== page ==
Posts tagged: art
Animator, writer, director and producer Liz Holzman has died. Holzman worked on Animaniacs, Pinky & The Brain, DuckTales, Smurfs, Muppet Babies and Darkwing Duck among other television series and films. The Hollywood Reporter, Animation Magazine and The Los Angeles Times have obituaries. Animation Insider has an interview with Holzman. Here is a gallery of Holzman’s paintings.
Cleopatra’s Weave draws some amazing Elves of color (and David J. Prokopetz shares a story trying to get more racial representation in a fantasy illustration project).
i drew a bunch of elves of color!!
This post reminds me of something that happened a few years back.
I once served as art director for a project where the illustration spec called for characters of a variety of races (in the real-world sense, not the Dungeons & Dragons sense - though the latter was involved as well).
We had one particular artist, tasked with drawing a series of elves, who didn’t quite seem to get what that meant. Their output was basically “white elf”, “another white elf”, “white elf with a tan”, “white elf looking a bit pale”, “yet another white elf”, etc.
When this was pointed out, they were like “oh, yeah, now I get it - I’ll totally fix that with my next piece”.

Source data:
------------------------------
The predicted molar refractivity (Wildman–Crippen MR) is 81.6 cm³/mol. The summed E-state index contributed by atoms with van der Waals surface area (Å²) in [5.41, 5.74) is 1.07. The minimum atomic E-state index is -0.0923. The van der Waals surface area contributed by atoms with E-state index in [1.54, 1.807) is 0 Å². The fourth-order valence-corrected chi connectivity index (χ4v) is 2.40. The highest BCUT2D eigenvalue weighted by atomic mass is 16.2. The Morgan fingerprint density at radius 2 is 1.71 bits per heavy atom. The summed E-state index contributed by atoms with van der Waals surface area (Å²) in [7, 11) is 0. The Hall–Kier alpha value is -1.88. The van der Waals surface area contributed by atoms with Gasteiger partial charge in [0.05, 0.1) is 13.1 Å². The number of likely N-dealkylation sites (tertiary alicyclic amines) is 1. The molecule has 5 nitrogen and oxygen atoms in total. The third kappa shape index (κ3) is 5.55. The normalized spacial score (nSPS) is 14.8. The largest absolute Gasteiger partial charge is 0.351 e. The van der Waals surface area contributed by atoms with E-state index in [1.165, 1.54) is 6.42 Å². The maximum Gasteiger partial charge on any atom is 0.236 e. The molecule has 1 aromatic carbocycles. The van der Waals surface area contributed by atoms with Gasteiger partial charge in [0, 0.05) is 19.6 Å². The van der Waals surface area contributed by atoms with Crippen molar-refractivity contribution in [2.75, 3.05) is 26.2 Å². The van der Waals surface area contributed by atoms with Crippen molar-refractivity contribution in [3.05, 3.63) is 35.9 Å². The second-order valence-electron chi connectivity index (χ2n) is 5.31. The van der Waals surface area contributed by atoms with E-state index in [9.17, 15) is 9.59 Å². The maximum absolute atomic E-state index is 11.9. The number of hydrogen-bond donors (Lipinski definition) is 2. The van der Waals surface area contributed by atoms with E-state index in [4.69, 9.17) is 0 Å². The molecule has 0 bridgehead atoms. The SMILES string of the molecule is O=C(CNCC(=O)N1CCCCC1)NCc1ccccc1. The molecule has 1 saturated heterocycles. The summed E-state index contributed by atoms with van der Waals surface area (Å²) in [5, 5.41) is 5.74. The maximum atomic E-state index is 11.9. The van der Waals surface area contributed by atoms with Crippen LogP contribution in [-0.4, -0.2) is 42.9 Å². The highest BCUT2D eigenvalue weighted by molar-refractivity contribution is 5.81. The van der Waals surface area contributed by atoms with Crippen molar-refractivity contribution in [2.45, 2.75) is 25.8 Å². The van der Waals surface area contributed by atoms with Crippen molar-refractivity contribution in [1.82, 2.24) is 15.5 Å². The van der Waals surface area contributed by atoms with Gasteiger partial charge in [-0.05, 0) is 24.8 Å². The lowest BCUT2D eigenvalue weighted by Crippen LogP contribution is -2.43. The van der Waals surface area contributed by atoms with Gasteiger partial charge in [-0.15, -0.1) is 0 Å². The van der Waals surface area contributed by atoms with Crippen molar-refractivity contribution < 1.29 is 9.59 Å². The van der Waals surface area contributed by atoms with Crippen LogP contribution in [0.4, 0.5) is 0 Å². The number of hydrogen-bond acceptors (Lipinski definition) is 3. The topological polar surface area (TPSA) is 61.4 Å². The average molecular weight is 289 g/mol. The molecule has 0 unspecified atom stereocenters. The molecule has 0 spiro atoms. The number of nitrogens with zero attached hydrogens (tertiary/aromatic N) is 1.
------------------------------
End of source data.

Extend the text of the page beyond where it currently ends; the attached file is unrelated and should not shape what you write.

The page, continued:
They proceeded to turn in a picture of a blue elf.
In the end, we had to provide specific quotas for specific levels of racial representation in order to get the point across. It all worked out in the end, but it’s stuck with me ever since that this artist examined the original spec, looked at our feedback, and came to the conclusion a blue elf was more plausible than a black one.
In conclusion: this is awesome.
Read that last paragraph as many times as you need to.
A BBC documentary on the life and work of writer and artist Tove Jansson, best known for her Moomin books. (via Kate Laity)
At her blog, photographer Lisa Stock talks about her latest image, “Glass Cages,” which puts the artist in a scene from King Kong (1933). See more of her work at InByTheEye. “Are you the beast, the beauty or the bird? What cage are you in? It’s an endless Escher-like loop, but one worth the question.”
At RogerEbert.com, Alan Zilberman explores the history of the eye in cinema from Carl Theodor Dreyer’s The Passion of Joan of Arc (1928) to Mark Cahill’s I Origins (2014). (via Matt Zoller Seitz)